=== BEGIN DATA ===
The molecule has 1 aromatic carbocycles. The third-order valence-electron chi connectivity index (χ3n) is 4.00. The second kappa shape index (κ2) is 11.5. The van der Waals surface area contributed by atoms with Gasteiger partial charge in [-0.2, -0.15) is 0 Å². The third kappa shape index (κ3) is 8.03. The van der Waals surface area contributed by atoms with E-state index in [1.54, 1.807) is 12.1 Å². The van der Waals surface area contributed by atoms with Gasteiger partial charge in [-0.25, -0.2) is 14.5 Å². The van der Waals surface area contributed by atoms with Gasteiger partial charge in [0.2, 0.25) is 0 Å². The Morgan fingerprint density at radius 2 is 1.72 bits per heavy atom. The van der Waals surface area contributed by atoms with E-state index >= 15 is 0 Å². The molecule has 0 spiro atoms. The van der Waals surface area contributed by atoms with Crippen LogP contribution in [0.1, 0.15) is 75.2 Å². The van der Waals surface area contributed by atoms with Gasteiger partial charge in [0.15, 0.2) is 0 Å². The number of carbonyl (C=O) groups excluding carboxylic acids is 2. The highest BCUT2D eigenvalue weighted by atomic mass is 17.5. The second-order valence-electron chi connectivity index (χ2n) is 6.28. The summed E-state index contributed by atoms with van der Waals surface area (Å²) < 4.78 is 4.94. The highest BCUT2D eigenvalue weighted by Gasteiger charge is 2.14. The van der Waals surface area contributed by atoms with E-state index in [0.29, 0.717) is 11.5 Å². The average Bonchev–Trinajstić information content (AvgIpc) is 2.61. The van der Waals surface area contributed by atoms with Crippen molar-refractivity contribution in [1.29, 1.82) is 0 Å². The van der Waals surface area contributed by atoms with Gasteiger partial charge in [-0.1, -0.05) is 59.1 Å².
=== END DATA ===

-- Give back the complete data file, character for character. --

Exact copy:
The molecule has 1 aromatic carbocycles. The third-order valence-electron chi connectivity index (χ3n) is 4.00. The second kappa shape index (κ2) is 11.5. The van der Waals surface area contributed by atoms with Gasteiger partial charge in [-0.2, -0.15) is 0 Å². The third kappa shape index (κ3) is 8.03. The van der Waals surface area contributed by atoms with E-state index in [1.54, 1.807) is 12.1 Å². The van der Waals surface area contributed by atoms with Gasteiger partial charge in [-0.25, -0.2) is 14.5 Å². The van der Waals surface area contributed by atoms with Gasteiger partial charge in [0.2, 0.25) is 0 Å². The Morgan fingerprint density at radius 2 is 1.72 bits per heavy atom. The van der Waals surface area contributed by atoms with E-state index >= 15 is 0 Å². The molecule has 0 spiro atoms. The van der Waals surface area contributed by atoms with Crippen LogP contribution in [0.1, 0.15) is 75.2 Å². The van der Waals surface area contributed by atoms with Gasteiger partial charge in [0.15, 0.2) is 0 Å². The number of carbonyl (C=O) groups excluding carboxylic acids is 2. The highest BCUT2D eigenvalue weighted by atomic mass is 17.5. The second-order valence-electron chi connectivity index (χ2n) is 6.28. The summed E-state index contributed by atoms with van der Waals surface area (Å²) < 4.78 is 4.94. The highest BCUT2D eigenvalue weighted by Gasteiger charge is 2.14. The van der Waals surface area contributed by atoms with E-state index in [0.29, 0.717) is 11.5 Å². The average Bonchev–Trinajstić information content (AvgIpc) is 2.61. The van der Waals surface area contributed by atoms with Crippen molar-refractivity contribution in [1.29, 1.82) is 0 Å². The van der Waals surface area contributed by atoms with Gasteiger partial charge in [-0.1, -0.05) is 59.1 Å².